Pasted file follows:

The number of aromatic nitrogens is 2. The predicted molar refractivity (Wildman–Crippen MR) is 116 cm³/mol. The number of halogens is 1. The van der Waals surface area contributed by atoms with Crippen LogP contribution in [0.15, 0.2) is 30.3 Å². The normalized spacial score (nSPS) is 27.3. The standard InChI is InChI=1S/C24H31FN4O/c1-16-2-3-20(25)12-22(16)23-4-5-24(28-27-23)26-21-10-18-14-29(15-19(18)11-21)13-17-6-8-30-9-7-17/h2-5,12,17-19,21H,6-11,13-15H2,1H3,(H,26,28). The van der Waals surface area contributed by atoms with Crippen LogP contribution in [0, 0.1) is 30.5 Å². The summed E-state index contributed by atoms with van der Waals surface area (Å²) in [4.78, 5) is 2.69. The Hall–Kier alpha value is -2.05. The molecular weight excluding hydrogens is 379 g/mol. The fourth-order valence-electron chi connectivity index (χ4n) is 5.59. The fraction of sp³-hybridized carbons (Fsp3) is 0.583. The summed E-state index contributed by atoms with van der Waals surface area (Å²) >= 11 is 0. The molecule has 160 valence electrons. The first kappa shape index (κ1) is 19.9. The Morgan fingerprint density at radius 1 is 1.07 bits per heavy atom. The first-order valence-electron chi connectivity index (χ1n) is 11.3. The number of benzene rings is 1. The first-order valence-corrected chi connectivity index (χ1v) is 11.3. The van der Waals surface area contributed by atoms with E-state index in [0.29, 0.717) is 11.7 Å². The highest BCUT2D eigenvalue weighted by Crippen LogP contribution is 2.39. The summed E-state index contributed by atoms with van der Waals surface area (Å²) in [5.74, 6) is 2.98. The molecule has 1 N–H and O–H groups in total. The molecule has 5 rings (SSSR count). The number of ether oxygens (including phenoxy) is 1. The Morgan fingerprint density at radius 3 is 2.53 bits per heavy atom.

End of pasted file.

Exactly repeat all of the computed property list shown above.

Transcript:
The number of aromatic nitrogens is 2. The predicted molar refractivity (Wildman–Crippen MR) is 116 cm³/mol. The number of halogens is 1. The van der Waals surface area contributed by atoms with Crippen LogP contribution in [0.15, 0.2) is 30.3 Å². The normalized spacial score (nSPS) is 27.3. The standard InChI is InChI=1S/C24H31FN4O/c1-16-2-3-20(25)12-22(16)23-4-5-24(28-27-23)26-21-10-18-14-29(15-19(18)11-21)13-17-6-8-30-9-7-17/h2-5,12,17-19,21H,6-11,13-15H2,1H3,(H,26,28). The van der Waals surface area contributed by atoms with Crippen LogP contribution in [0, 0.1) is 30.5 Å². The summed E-state index contributed by atoms with van der Waals surface area (Å²) in [4.78, 5) is 2.69. The Hall–Kier alpha value is -2.05. The molecular weight excluding hydrogens is 379 g/mol. The fourth-order valence-electron chi connectivity index (χ4n) is 5.59. The fraction of sp³-hybridized carbons (Fsp3) is 0.583. The summed E-state index contributed by atoms with van der Waals surface area (Å²) >= 11 is 0. The molecule has 160 valence electrons. The first kappa shape index (κ1) is 19.9. The Morgan fingerprint density at radius 1 is 1.07 bits per heavy atom. The first-order valence-electron chi connectivity index (χ1n) is 11.3. The number of benzene rings is 1. The first-order valence-corrected chi connectivity index (χ1v) is 11.3. The van der Waals surface area contributed by atoms with E-state index in [0.29, 0.717) is 11.7 Å². The highest BCUT2D eigenvalue weighted by Crippen LogP contribution is 2.39. The summed E-state index contributed by atoms with van der Waals surface area (Å²) in [5.74, 6) is 2.98. The molecule has 1 N–H and O–H groups in total. The molecule has 5 rings (SSSR count). The number of ether oxygens (including phenoxy) is 1. The Morgan fingerprint density at radius 3 is 2.53 bits per heavy atom.